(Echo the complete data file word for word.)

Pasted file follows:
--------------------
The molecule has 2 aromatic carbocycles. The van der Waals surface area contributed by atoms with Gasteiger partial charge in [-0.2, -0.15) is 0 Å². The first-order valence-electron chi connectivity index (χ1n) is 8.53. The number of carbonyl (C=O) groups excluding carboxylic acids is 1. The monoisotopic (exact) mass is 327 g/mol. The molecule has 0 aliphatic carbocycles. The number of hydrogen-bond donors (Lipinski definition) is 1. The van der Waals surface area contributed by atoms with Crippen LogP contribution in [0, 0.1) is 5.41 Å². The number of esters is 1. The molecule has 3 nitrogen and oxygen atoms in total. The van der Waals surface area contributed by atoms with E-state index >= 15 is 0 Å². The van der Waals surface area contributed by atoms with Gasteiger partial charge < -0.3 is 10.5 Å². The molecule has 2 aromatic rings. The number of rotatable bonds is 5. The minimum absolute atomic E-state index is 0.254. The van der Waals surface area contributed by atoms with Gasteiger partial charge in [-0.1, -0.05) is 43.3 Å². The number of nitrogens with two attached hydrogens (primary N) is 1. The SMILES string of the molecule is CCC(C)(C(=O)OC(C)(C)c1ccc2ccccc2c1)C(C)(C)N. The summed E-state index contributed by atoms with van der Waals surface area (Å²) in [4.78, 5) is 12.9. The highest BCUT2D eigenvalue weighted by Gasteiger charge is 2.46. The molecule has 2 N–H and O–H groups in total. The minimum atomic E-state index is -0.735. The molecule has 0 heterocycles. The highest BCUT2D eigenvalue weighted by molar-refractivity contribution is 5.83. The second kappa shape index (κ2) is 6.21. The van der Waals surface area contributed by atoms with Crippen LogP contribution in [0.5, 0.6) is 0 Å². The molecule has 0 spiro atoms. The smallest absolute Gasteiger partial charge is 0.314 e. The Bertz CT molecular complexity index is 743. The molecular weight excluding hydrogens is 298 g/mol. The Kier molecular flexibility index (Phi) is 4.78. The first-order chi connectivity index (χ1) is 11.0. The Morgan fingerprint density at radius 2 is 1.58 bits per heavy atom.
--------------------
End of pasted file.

The molecule has 2 aromatic carbocycles. The van der Waals surface area contributed by atoms with Gasteiger partial charge in [-0.2, -0.15) is 0 Å². The first-order valence-electron chi connectivity index (χ1n) is 8.53. The number of carbonyl (C=O) groups excluding carboxylic acids is 1. The monoisotopic (exact) mass is 327 g/mol. The molecule has 0 aliphatic carbocycles. The number of hydrogen-bond donors (Lipinski definition) is 1. The van der Waals surface area contributed by atoms with Crippen LogP contribution in [0, 0.1) is 5.41 Å². The number of esters is 1. The molecule has 3 nitrogen and oxygen atoms in total. The van der Waals surface area contributed by atoms with E-state index >= 15 is 0 Å². The van der Waals surface area contributed by atoms with Gasteiger partial charge < -0.3 is 10.5 Å². The molecule has 2 aromatic rings. The number of rotatable bonds is 5. The minimum absolute atomic E-state index is 0.254. The van der Waals surface area contributed by atoms with Gasteiger partial charge in [-0.1, -0.05) is 43.3 Å². The number of nitrogens with two attached hydrogens (primary N) is 1. The SMILES string of the molecule is CCC(C)(C(=O)OC(C)(C)c1ccc2ccccc2c1)C(C)(C)N. The summed E-state index contributed by atoms with van der Waals surface area (Å²) in [4.78, 5) is 12.9. The highest BCUT2D eigenvalue weighted by Gasteiger charge is 2.46. The molecule has 2 N–H and O–H groups in total. The minimum atomic E-state index is -0.735. The molecule has 0 heterocycles. The highest BCUT2D eigenvalue weighted by molar-refractivity contribution is 5.83. The second kappa shape index (κ2) is 6.21. The van der Waals surface area contributed by atoms with Crippen LogP contribution in [0.5, 0.6) is 0 Å². The molecule has 0 spiro atoms. The smallest absolute Gasteiger partial charge is 0.314 e. The Bertz CT molecular complexity index is 743. The molecular weight excluding hydrogens is 298 g/mol. The Kier molecular flexibility index (Phi) is 4.78. The first-order chi connectivity index (χ1) is 11.0. The Morgan fingerprint density at radius 2 is 1.58 bits per heavy atom.